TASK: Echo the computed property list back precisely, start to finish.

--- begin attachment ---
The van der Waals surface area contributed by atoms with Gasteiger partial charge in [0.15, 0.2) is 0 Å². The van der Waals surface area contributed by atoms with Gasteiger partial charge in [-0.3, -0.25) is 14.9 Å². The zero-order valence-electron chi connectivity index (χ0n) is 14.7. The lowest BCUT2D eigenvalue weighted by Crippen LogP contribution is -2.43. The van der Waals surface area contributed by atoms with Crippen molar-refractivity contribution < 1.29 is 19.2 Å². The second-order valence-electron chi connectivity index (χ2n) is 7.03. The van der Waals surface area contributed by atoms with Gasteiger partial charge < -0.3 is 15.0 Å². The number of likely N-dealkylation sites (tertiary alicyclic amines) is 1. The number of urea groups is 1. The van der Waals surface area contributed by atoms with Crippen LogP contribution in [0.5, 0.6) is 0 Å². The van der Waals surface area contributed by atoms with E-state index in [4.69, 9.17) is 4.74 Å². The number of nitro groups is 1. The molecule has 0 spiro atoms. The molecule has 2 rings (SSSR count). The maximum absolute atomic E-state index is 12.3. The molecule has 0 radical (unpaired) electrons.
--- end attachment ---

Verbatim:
The van der Waals surface area contributed by atoms with Gasteiger partial charge in [0.15, 0.2) is 0 Å². The van der Waals surface area contributed by atoms with Gasteiger partial charge in [-0.3, -0.25) is 14.9 Å². The zero-order valence-electron chi connectivity index (χ0n) is 14.7. The lowest BCUT2D eigenvalue weighted by Crippen LogP contribution is -2.43. The van der Waals surface area contributed by atoms with Crippen molar-refractivity contribution < 1.29 is 19.2 Å². The second-order valence-electron chi connectivity index (χ2n) is 7.03. The van der Waals surface area contributed by atoms with Gasteiger partial charge < -0.3 is 15.0 Å². The number of likely N-dealkylation sites (tertiary alicyclic amines) is 1. The number of urea groups is 1. The van der Waals surface area contributed by atoms with Crippen LogP contribution in [0.5, 0.6) is 0 Å². The van der Waals surface area contributed by atoms with E-state index in [4.69, 9.17) is 4.74 Å². The number of nitro groups is 1. The molecule has 0 spiro atoms. The molecule has 2 rings (SSSR count). The maximum absolute atomic E-state index is 12.3. The molecule has 0 radical (unpaired) electrons.